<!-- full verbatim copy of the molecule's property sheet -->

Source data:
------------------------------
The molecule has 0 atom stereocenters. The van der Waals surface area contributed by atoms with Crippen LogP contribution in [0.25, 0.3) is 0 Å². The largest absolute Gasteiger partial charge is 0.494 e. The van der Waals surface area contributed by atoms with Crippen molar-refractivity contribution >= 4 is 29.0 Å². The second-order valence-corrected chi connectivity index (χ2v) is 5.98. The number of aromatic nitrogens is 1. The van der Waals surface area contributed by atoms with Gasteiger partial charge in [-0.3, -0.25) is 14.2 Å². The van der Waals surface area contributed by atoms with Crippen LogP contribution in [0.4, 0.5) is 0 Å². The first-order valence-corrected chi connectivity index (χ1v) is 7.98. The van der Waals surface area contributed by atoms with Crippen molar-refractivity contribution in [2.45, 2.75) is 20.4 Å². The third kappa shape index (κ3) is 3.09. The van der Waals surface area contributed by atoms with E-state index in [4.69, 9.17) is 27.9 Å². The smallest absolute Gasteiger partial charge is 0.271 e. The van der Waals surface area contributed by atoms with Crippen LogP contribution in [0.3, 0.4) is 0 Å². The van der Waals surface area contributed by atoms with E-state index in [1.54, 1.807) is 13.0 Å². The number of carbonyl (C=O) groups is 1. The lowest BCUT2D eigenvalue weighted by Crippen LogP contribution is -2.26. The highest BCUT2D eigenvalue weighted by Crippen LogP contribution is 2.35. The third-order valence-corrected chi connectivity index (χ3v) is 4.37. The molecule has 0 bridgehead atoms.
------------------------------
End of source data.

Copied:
The molecule has 0 atom stereocenters. The van der Waals surface area contributed by atoms with Crippen LogP contribution in [0.25, 0.3) is 0 Å². The largest absolute Gasteiger partial charge is 0.494 e. The van der Waals surface area contributed by atoms with Crippen molar-refractivity contribution >= 4 is 29.0 Å². The second-order valence-corrected chi connectivity index (χ2v) is 5.98. The number of aromatic nitrogens is 1. The van der Waals surface area contributed by atoms with Gasteiger partial charge in [-0.3, -0.25) is 14.2 Å². The van der Waals surface area contributed by atoms with Crippen LogP contribution in [0.4, 0.5) is 0 Å². The first-order valence-corrected chi connectivity index (χ1v) is 7.98. The van der Waals surface area contributed by atoms with Crippen molar-refractivity contribution in [2.45, 2.75) is 20.4 Å². The third kappa shape index (κ3) is 3.09. The van der Waals surface area contributed by atoms with E-state index in [4.69, 9.17) is 27.9 Å². The smallest absolute Gasteiger partial charge is 0.271 e. The van der Waals surface area contributed by atoms with Crippen LogP contribution in [0.3, 0.4) is 0 Å². The van der Waals surface area contributed by atoms with E-state index in [1.54, 1.807) is 13.0 Å². The number of carbonyl (C=O) groups is 1. The lowest BCUT2D eigenvalue weighted by Crippen LogP contribution is -2.26. The highest BCUT2D eigenvalue weighted by Crippen LogP contribution is 2.35. The third-order valence-corrected chi connectivity index (χ3v) is 4.37. The molecule has 0 bridgehead atoms.